c. In Exmoor National Park, the NPA has set up the Superfast Exmoor project with funding from the RCBF. This aims to get as many communities and households in the area as possible served by fibre optic broadband but also involves exploring a range of broadband options, including wireless and satellite.

d. Both South Downs and New Forest NPAs are members of the Rural Economy Action Group of the Enterprise M3 Local Enterprise Partnership that has secured Growing Places funding to pilot broadband proposals for local businesses. The New Forest NPA is also working with several parishes to assist them in a bid to the RCBF and the South Downs NPA has supported bids by Hampshire County Council and West Sussex County Council to Broadband Delivery UK (BDUK).

e. The North Yorks Moors NPA has recently granted approval for two separate masts for broadband delivery in sensitive locations with only minimal planning interventions to achieve improvements in design. These included improvements to the number and appearance of solar cells used to supply power and modifications to ensure that the mast was not used by birds of prey.

9. It is essential that a planned and co-ordinated approach can be used to deliver future telecommunications networks in National Parks and AONBs. This will ensure that the amount of infrastructure required can be minimised (for example, by considering whether there are opportunities to share masts) and placed in the most appropriate location. However, this will only happen if the Secretary of State continues to have a duty to have regard to the special status of National Parks in connection with the Electronic Communications Code.

10. The fact that the exemption would be granted for a limited period (until 2018) also means that developers will rush to deliver the cheapest, fastest solutions rather than working with NPAs and others to deliver well designed solutions which are appropriate to designated landscapes.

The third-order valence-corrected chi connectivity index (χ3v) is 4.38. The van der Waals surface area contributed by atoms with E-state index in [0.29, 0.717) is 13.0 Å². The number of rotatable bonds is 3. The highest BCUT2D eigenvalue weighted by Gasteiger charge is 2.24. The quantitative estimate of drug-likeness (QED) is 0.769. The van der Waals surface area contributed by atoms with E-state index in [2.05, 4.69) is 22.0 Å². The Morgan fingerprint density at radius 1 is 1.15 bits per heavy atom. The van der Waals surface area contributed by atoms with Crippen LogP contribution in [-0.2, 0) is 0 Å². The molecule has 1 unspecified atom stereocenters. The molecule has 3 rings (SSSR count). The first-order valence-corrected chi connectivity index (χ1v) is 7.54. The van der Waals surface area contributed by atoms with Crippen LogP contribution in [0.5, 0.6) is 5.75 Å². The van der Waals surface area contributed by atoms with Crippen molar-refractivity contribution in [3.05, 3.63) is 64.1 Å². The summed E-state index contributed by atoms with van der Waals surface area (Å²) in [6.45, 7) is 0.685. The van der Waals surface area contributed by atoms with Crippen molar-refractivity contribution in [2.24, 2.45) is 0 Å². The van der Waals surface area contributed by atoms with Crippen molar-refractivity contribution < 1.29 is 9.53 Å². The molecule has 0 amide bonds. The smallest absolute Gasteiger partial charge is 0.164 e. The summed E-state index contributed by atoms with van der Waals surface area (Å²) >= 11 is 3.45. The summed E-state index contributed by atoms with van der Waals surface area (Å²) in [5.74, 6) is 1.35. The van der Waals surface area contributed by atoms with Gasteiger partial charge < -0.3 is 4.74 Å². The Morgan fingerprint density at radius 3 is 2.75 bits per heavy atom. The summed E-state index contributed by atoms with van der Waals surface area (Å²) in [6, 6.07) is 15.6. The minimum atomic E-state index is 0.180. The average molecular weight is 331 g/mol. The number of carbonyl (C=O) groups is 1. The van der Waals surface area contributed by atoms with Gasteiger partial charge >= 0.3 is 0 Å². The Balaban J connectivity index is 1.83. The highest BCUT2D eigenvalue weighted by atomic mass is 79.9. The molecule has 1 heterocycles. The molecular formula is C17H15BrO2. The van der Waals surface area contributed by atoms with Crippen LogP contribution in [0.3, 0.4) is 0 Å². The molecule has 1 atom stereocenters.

Consistency with other relevant policy

11. Introducing the exemption from the duty to have regard to National Park purposes as set out in clause 7 is inconsistent with other recent Government policy. In November 2011, the Government published a consultation on overhead telecommunications lines [1] which clearly stated that ‘National Parks, Areas of Outstanding Natural Beauty (AONB), conservation areas, areas of special scientific interest (SSSIs), the Broads and World Heritage Sites will require planning permission, as is currently the case.’ (paragraph 3.5)

12. National Planning Policy in both England and Wales emphasises the extra protection afforded to National Parks in planning policies and decisions. The National Planning Policy Framework for England [2] , published in March 2012, states that ‘Great weight should be given to conserving landscape and scenic beauty in National Parks, the Broads and Areas of Outstanding Natural Beauty, which have the highest status of protection in relation to landscape and scenic beauty. The conservation of wildlife and cultural heritage are important considerations in all these areas, and should be given great weight in National Parks and the Broads.’ (paragraph 115)